Writer’s note: The post-funeral thoughts continue. Yesterday I wrote how husbands have an important role in being a leader which involves being humble enough to be his wife’s cheerleader and encourager, but even more important, being able to recognize the value she produces by being a mom and supportive spouse.
The wife, especially one who is homebound, may see the world flying by without her as she is confined with growing children who may offer little, for many years, in terms of adult type gratitude.
Today I want to go another step down the totem pole and write about how you as a parent, not only fathers, will leave your children with a testimony to give one day. What will they say?
I believe one of the key elements to your children growing up is how much they feel themselves understood and valued, and that means, understood and valued in the way they are NOT like you as a parent.
It’s easy to identify with the behavior patterns that are the same as yours (as long as they are not your negative traits), but when your child starts showing that he/she learns in a way that is not consistent with yours, that can cause a lot of confusion and friction.
A key to identifying the ways your children naturally like to learn can be helped by parents who can observe their children performing different tasks, interacting with others, how they discover. Each parent will see things differently and relatives and friends will also observe things. It helps to take all of there observations in helping you better in how to adjust your expectations in how your children best learn.
So here are a few simple tips to get you started…
5 SIMPLE STEPS TO OBSERVE YOUR CHILD
1) Observe in many different situations as possible.
2) Ask the opinions of others and of their observations who see your children in different situations.
3) Be open to modifying your preconceived notions of how your child’s learning and behavioral style. Let me give you two innocent examples.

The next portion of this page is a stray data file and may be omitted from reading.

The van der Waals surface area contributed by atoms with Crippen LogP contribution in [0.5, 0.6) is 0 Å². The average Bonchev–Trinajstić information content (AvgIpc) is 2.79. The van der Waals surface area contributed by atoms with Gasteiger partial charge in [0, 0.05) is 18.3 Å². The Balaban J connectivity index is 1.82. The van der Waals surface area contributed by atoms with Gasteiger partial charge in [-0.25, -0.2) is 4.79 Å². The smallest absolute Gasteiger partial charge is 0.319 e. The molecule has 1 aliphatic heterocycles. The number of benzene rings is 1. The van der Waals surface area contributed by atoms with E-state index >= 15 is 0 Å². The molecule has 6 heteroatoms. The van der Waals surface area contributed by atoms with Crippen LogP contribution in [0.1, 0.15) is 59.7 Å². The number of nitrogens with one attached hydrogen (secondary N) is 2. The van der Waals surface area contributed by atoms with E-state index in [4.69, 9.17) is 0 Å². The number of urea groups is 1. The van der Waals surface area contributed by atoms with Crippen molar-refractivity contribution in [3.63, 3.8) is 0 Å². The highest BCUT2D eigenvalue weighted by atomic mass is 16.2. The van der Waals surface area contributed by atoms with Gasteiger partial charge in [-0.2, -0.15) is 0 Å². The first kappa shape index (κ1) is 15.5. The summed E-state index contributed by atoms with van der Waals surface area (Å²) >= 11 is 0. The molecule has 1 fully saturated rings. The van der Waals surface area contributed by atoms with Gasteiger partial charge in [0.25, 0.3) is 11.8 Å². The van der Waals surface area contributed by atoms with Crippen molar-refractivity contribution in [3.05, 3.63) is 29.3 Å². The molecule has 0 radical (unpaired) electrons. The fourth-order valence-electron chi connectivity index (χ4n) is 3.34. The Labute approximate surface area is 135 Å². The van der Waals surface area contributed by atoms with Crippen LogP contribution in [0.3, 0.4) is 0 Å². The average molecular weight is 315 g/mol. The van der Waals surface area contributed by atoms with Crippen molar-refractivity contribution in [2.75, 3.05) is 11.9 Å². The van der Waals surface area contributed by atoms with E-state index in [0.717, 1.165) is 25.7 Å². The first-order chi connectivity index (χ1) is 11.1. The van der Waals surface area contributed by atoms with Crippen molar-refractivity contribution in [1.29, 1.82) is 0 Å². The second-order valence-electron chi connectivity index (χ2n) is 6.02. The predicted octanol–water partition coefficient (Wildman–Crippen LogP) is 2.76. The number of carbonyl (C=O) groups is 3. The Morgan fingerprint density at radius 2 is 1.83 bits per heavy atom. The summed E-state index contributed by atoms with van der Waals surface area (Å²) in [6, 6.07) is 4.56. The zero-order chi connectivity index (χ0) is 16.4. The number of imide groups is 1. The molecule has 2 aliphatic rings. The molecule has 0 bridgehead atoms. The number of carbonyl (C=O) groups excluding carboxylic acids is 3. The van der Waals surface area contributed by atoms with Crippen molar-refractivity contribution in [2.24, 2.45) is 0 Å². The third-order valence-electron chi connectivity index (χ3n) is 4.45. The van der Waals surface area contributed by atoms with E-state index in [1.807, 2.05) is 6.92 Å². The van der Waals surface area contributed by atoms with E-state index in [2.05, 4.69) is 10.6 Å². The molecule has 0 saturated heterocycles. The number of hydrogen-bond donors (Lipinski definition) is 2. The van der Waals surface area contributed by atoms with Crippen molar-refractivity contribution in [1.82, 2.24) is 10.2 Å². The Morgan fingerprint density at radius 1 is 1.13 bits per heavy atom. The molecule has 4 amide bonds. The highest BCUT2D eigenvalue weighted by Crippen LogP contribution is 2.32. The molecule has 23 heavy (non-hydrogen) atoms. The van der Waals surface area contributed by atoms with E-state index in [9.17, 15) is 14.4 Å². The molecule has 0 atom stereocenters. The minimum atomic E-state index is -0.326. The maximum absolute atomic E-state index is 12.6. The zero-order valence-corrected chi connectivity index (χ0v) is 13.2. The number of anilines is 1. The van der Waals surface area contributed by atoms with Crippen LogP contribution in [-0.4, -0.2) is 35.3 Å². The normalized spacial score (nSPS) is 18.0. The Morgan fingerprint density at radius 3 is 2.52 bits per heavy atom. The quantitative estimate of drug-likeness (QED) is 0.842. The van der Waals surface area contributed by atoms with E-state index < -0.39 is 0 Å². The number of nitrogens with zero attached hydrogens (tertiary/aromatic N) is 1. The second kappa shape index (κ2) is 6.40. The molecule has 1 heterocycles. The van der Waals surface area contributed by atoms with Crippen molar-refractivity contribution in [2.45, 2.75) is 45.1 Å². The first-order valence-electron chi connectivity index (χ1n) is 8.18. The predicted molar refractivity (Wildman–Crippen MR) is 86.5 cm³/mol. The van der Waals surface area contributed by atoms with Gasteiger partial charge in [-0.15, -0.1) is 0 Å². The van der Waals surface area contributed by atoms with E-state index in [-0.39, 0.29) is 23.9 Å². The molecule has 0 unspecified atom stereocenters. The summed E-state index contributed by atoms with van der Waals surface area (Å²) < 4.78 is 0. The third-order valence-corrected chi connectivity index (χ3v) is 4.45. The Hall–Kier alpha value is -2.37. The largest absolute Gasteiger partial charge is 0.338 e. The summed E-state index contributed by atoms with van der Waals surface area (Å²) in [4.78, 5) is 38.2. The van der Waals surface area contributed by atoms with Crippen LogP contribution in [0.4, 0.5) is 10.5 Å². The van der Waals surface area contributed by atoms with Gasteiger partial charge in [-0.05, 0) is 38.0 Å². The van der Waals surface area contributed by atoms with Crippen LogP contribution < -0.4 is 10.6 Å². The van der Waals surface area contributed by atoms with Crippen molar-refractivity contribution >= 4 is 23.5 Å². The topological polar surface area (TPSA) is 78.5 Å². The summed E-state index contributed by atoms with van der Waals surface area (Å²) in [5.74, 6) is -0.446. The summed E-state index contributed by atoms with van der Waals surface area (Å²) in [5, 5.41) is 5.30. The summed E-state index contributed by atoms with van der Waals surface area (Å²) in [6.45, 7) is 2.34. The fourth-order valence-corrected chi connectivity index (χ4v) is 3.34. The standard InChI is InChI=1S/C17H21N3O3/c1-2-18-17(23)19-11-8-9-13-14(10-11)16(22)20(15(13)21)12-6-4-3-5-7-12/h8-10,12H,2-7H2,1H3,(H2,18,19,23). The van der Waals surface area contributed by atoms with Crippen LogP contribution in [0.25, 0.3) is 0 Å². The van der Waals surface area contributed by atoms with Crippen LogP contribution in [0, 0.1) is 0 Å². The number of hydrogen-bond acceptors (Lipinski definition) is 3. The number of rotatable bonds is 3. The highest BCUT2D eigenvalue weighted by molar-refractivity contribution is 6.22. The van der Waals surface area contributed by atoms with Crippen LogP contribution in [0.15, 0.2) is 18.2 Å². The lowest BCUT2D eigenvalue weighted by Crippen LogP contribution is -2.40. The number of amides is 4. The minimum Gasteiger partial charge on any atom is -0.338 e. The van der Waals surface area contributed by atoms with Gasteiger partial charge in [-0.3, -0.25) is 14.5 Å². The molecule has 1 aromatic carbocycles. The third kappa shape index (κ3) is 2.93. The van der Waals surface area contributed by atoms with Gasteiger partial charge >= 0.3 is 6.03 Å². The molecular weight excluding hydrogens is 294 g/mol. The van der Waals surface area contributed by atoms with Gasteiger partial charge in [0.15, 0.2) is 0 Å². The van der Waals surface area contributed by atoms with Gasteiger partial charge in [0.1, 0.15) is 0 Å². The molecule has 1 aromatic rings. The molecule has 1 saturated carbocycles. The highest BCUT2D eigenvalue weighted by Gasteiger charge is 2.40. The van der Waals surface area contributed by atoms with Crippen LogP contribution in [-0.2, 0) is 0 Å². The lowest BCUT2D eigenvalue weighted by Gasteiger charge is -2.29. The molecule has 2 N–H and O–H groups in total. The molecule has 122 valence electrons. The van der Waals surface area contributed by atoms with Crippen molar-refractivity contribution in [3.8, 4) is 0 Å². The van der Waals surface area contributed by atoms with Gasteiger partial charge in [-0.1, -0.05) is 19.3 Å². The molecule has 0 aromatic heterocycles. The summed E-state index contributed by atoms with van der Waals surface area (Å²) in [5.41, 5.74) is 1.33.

My son and I sometimes watch TV series downloaded from the internet. He consistently likes to look ahead and see what the summary is about for future shows. The information is easily available. When I grew up, I did not have the resource and am accustomed to waiting a week at a time to find out what the next show was about. I like to think patience is a virtue and the fact that he wants to look ahead seems weird, and I have an urge to discourage him from “peeking” ahead, when if I sit back an think about it, why am I getting stressed?
I heard a well known author in child learning styles, Cynthia Tobias, discuss how she could not watch a movie unless she knew ahead of time if some of the animals in the movie were going to die. She didn’t need to know which animals were going to die, but in order to watch it was important to know if and perhaps how many were going to die.
The point is, your kids can think way different from you and still be good kids, good people. It helps to develop a certain broadmindedness to help your kids be able to run with their natural traits.
4) Listen to your spouse, it is unlikely you are clones of each other. You can learn to respect each others behavioral style, it will help you see differences in your children.
5) If all else fails and you feel overwhelmed by information, as Michael Savage sometimes summarizes it, if you love your child and the intent is one of love, that’s the best you can do. We often cannot escape the damage done by our differences, but we can continue to strive in love to do the best we can.
I’m going to tell you right now, if you are a mere mortal like I am, you’re not going to get it perfect. When all else fails, it helps to have a good understanding of many different quality traits in order to identify these in your children.
And once you identify these quality traits that your child exhibits you need to praise them because that reinforcement of who they are will stay with them for their whole life.
Hope this helps get that future testimony right.
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6:46 first draft
7:00 2nd go through,.
7:09 out of tim,e the timer is out , got to publish
I’ll see you… on the next page